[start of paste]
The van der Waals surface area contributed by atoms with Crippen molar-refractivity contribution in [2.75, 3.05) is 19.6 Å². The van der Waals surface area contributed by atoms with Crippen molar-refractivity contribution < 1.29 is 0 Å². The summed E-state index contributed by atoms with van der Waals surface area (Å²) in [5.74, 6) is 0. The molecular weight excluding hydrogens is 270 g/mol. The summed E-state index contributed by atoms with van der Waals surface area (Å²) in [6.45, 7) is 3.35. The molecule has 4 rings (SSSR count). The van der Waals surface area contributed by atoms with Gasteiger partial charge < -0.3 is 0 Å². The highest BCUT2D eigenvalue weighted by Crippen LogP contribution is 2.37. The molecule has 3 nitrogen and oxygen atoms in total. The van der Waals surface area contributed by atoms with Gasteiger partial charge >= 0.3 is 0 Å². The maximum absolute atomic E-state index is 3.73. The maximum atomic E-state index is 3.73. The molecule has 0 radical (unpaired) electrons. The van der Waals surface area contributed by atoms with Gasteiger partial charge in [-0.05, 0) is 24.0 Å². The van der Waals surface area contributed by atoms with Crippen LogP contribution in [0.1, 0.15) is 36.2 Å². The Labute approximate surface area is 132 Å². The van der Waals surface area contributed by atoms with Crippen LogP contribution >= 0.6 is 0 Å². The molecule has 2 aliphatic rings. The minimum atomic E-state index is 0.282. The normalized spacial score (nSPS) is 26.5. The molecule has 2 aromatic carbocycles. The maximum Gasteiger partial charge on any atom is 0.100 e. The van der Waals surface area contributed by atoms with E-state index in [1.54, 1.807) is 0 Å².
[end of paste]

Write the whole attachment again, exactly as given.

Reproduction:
The van der Waals surface area contributed by atoms with Crippen molar-refractivity contribution in [2.75, 3.05) is 19.6 Å². The van der Waals surface area contributed by atoms with Crippen molar-refractivity contribution < 1.29 is 0 Å². The summed E-state index contributed by atoms with van der Waals surface area (Å²) in [5.74, 6) is 0. The molecular weight excluding hydrogens is 270 g/mol. The summed E-state index contributed by atoms with van der Waals surface area (Å²) in [6.45, 7) is 3.35. The molecule has 4 rings (SSSR count). The van der Waals surface area contributed by atoms with Gasteiger partial charge < -0.3 is 0 Å². The highest BCUT2D eigenvalue weighted by Crippen LogP contribution is 2.37. The molecule has 3 nitrogen and oxygen atoms in total. The van der Waals surface area contributed by atoms with Gasteiger partial charge >= 0.3 is 0 Å². The maximum absolute atomic E-state index is 3.73. The maximum atomic E-state index is 3.73. The molecule has 0 radical (unpaired) electrons. The van der Waals surface area contributed by atoms with Gasteiger partial charge in [-0.05, 0) is 24.0 Å². The van der Waals surface area contributed by atoms with Crippen LogP contribution in [0.1, 0.15) is 36.2 Å². The Labute approximate surface area is 132 Å². The van der Waals surface area contributed by atoms with Crippen LogP contribution >= 0.6 is 0 Å². The molecule has 2 aliphatic rings. The minimum atomic E-state index is 0.282. The normalized spacial score (nSPS) is 26.5. The molecule has 2 aromatic carbocycles. The maximum Gasteiger partial charge on any atom is 0.100 e. The van der Waals surface area contributed by atoms with E-state index in [1.54, 1.807) is 0 Å².